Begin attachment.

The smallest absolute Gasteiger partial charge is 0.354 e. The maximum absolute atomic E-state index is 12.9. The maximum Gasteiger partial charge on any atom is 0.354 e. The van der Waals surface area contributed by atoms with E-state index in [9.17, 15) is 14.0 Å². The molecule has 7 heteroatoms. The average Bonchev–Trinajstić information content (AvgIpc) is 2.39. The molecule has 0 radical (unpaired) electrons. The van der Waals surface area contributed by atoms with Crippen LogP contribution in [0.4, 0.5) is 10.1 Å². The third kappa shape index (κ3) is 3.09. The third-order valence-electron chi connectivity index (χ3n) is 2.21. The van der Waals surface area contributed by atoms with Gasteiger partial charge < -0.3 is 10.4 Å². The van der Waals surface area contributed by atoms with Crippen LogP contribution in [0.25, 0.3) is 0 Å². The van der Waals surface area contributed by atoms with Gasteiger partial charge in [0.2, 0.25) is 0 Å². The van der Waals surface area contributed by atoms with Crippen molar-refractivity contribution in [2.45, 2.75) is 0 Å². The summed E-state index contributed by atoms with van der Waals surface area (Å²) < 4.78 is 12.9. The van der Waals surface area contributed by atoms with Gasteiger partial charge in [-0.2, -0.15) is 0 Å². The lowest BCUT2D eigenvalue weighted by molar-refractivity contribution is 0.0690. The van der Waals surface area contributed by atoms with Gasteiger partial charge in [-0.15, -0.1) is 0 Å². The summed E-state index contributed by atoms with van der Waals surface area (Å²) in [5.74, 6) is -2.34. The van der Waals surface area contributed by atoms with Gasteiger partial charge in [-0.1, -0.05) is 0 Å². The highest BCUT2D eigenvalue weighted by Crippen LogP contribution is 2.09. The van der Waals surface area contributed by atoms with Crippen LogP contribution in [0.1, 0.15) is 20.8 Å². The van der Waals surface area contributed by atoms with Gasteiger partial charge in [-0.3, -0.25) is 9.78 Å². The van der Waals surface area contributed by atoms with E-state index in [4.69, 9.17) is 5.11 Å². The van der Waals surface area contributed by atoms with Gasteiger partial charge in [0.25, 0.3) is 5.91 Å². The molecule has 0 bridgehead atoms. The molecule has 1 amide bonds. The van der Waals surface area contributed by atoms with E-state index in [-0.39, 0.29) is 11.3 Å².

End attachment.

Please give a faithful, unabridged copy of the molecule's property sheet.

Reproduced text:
The smallest absolute Gasteiger partial charge is 0.354 e. The maximum absolute atomic E-state index is 12.9. The maximum Gasteiger partial charge on any atom is 0.354 e. The van der Waals surface area contributed by atoms with E-state index in [9.17, 15) is 14.0 Å². The molecule has 7 heteroatoms. The average Bonchev–Trinajstić information content (AvgIpc) is 2.39. The molecule has 0 radical (unpaired) electrons. The van der Waals surface area contributed by atoms with Crippen LogP contribution in [0.4, 0.5) is 10.1 Å². The third kappa shape index (κ3) is 3.09. The third-order valence-electron chi connectivity index (χ3n) is 2.21. The van der Waals surface area contributed by atoms with Gasteiger partial charge < -0.3 is 10.4 Å². The van der Waals surface area contributed by atoms with Crippen LogP contribution in [0.25, 0.3) is 0 Å². The van der Waals surface area contributed by atoms with Gasteiger partial charge in [0.2, 0.25) is 0 Å². The van der Waals surface area contributed by atoms with Crippen molar-refractivity contribution in [2.45, 2.75) is 0 Å². The summed E-state index contributed by atoms with van der Waals surface area (Å²) < 4.78 is 12.9. The van der Waals surface area contributed by atoms with Gasteiger partial charge in [-0.2, -0.15) is 0 Å². The lowest BCUT2D eigenvalue weighted by molar-refractivity contribution is 0.0690. The van der Waals surface area contributed by atoms with Gasteiger partial charge in [-0.15, -0.1) is 0 Å². The summed E-state index contributed by atoms with van der Waals surface area (Å²) in [5.74, 6) is -2.34. The van der Waals surface area contributed by atoms with Gasteiger partial charge in [-0.1, -0.05) is 0 Å². The highest BCUT2D eigenvalue weighted by Crippen LogP contribution is 2.09. The van der Waals surface area contributed by atoms with Crippen LogP contribution in [0.1, 0.15) is 20.8 Å². The van der Waals surface area contributed by atoms with Gasteiger partial charge in [-0.3, -0.25) is 9.78 Å². The van der Waals surface area contributed by atoms with E-state index in [4.69, 9.17) is 5.11 Å². The van der Waals surface area contributed by atoms with Gasteiger partial charge in [0.25, 0.3) is 5.91 Å². The molecule has 0 bridgehead atoms. The molecule has 1 amide bonds. The van der Waals surface area contributed by atoms with E-state index in [-0.39, 0.29) is 11.3 Å².